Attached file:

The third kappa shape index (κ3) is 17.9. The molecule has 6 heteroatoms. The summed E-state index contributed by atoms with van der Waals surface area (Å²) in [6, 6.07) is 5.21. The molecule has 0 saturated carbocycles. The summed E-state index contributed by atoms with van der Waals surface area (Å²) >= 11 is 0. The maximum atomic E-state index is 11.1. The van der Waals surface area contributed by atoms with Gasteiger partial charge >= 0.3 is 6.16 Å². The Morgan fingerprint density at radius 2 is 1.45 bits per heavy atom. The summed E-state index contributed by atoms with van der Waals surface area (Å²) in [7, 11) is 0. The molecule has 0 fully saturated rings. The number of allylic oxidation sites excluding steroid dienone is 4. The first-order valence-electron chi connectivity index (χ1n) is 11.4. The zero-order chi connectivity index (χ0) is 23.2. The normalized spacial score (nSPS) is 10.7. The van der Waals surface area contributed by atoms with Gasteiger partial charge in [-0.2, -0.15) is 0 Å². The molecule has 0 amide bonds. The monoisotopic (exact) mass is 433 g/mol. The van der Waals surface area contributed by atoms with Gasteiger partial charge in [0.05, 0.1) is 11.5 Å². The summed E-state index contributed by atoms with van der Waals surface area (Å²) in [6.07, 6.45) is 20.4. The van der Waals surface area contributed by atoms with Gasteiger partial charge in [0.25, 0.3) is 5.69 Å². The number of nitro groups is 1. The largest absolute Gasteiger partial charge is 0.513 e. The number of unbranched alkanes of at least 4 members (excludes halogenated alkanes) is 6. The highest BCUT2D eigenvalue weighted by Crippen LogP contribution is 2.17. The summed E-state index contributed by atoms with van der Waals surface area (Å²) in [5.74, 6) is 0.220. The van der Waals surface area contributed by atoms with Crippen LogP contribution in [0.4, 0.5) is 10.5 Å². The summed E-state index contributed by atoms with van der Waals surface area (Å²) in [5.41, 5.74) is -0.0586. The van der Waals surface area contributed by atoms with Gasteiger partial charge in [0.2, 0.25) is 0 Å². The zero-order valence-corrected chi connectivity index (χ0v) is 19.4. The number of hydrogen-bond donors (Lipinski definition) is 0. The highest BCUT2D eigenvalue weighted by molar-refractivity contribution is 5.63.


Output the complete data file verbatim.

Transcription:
The third kappa shape index (κ3) is 17.9. The molecule has 6 heteroatoms. The summed E-state index contributed by atoms with van der Waals surface area (Å²) in [6, 6.07) is 5.21. The molecule has 0 saturated carbocycles. The summed E-state index contributed by atoms with van der Waals surface area (Å²) >= 11 is 0. The maximum atomic E-state index is 11.1. The van der Waals surface area contributed by atoms with Gasteiger partial charge >= 0.3 is 6.16 Å². The Morgan fingerprint density at radius 2 is 1.45 bits per heavy atom. The summed E-state index contributed by atoms with van der Waals surface area (Å²) in [7, 11) is 0. The molecule has 0 fully saturated rings. The number of allylic oxidation sites excluding steroid dienone is 4. The first-order valence-electron chi connectivity index (χ1n) is 11.4. The zero-order chi connectivity index (χ0) is 23.2. The normalized spacial score (nSPS) is 10.7. The van der Waals surface area contributed by atoms with Gasteiger partial charge in [-0.2, -0.15) is 0 Å². The molecule has 0 amide bonds. The monoisotopic (exact) mass is 433 g/mol. The van der Waals surface area contributed by atoms with Gasteiger partial charge in [0.05, 0.1) is 11.5 Å². The summed E-state index contributed by atoms with van der Waals surface area (Å²) in [6.07, 6.45) is 20.4. The van der Waals surface area contributed by atoms with Gasteiger partial charge in [0.25, 0.3) is 5.69 Å². The number of nitro groups is 1. The largest absolute Gasteiger partial charge is 0.513 e. The number of unbranched alkanes of at least 4 members (excludes halogenated alkanes) is 6. The highest BCUT2D eigenvalue weighted by Crippen LogP contribution is 2.17. The summed E-state index contributed by atoms with van der Waals surface area (Å²) in [5.74, 6) is 0.220. The van der Waals surface area contributed by atoms with Crippen LogP contribution in [0.4, 0.5) is 10.5 Å². The summed E-state index contributed by atoms with van der Waals surface area (Å²) in [5.41, 5.74) is -0.0586. The van der Waals surface area contributed by atoms with Gasteiger partial charge in [0.2, 0.25) is 0 Å². The zero-order valence-corrected chi connectivity index (χ0v) is 19.4. The number of hydrogen-bond donors (Lipinski definition) is 0. The highest BCUT2D eigenvalue weighted by molar-refractivity contribution is 5.63.